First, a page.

There’s something seductive about listening to other people talk, especially when you spend most of your workdays alone, in your apartment, in ambient silence. Music is comforting, but barely scrapes the void. For months, I fed the void with National Public Radio, but lately I’ve become attached to podcasts—those of novelist Bret Easton Ellis and comedian Marc Maron. The best interviews are actually conversations where the host and the guest are of similar age, of the same generation, and eagerly side-step the traditional plug-a-product bullshit to bond over and compare notes about period ephemera. They connect, fascinatingly, over shared culture experiences. It’s the next best thing, in a way, to listening to my Boomer co-workers blithely trade racy jokes over the cubicle walls.
Earlier this week on this site, Booker Smith took on an emerging movement to apply “trigger warnings” to novels students read in high school and college—sort of like prescription bottle labels. Prior to posting the article on my Facebook wall, I’d intended to pen a rejoinder to Booker’s piece, a treatise on "the value of unplanned life experience, just for the Millennials.” The posting inspired some thoughtful, even-handed discussion that led me to recalibrate my incredulity somewhat, and to concede that the phenomenon of the trigger warning isn’t necessarily Generation Wuss nonsense in every case. Certainly it could be argued that the emotionally fragile—the severely, sincerely emotionally fragile—deserve a head’s up when Mr. Griffin assigns Brave New World or something. This is only viable, though, in the sense that Timmy sits out Phys Ed because he has a heart condition; if Timmy has to run laps or grapple up ropes, Timmy will fucking die.
For real, set aside cross-generational warfare or the idea of political correctness run amok for a minute, and think about what trigger warnings portend: just one more nail in the coffin of the monoculture. Making it okay to opt out of reading assignments indiscriminately is reckless. “Making this a pure choice is dangerous on a bunch of shared cultural levels,” I argued on Facebook—it further dissolves the relations that connect us as human beings. All high schools and colleges have different curriculums with different reading lists, and most of us despise the books we’re forced to read, but having to read those books and talk about them and feel awkward or uncomfortable about, say, To Kill A Mockingbird or Huckleberry Finn or A Separate Peace or Invisible Man forces us to reckon with the unsavory, bygone aspects of American society; doing this prepares us for a larger world of engagement and discovery that awaits after the mortarboards have flown and we’re navigating relationships.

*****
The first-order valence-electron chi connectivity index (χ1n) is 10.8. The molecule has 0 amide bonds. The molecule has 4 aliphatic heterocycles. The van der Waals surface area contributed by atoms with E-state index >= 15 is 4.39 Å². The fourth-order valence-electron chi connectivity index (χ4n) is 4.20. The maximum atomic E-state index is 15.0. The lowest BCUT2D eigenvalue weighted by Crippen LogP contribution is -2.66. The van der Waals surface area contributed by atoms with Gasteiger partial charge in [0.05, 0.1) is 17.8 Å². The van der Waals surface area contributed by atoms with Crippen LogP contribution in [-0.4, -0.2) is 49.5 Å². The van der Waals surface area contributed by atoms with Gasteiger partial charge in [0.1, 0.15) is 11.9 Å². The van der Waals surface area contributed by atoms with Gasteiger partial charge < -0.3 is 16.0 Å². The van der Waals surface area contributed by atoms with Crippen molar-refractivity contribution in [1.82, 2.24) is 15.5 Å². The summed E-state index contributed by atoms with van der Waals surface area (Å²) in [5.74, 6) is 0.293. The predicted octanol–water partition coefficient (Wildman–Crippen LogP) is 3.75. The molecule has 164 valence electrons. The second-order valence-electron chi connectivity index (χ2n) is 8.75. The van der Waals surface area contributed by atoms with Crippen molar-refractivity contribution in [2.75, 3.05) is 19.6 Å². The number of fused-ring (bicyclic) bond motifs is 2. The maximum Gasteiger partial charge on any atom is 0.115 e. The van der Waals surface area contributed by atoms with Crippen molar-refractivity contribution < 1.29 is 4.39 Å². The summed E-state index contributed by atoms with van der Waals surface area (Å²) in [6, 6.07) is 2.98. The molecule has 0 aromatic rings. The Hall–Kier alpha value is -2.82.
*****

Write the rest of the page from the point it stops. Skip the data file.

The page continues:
I mean, did I enjoy studying Manchild In The Promised Land or Native Son in a mostly white high school classroom with a white teacher? No. Did I suffer the sense that while we were deep diving into the books, my classmates began to view me through the lenses of the protagonists? Yes.
But that malaise was meaningful, not only because it forced everyone to grapple collectively with aspects of race and racism—and set a communal baseline for our shared notion of humanity—but because it prepared me for the many and splendored varieties of racism that were to greet me as I transitioned from one phase of life to another, the casual off-handed racism and the belligerent racism and the fuck-you racism. Dealing with those ideas and representations and being able to draw contrasts helped teach me how to modulate my reactions to racism and other varieties of societal dissonance, to not lose my cool, flip out, and potentially blow my deal when the natural impulse might have been to do so. That’s what education does, or one of the things it’s supposed to accomplish, anyway. I’ve fixated on the example of race here, but for many, the standard canon of literature is like the standard canon of music: getting in touch with it propels you to great heights or in valuable directions that only reveal themselves later, long after the fact.
The Internet has already killed the standard canons of music, television, and cinema; prescription literature tags probably wouldn’t kill the standard canon of literature outright, but applied recklessly, might help hasten its demise.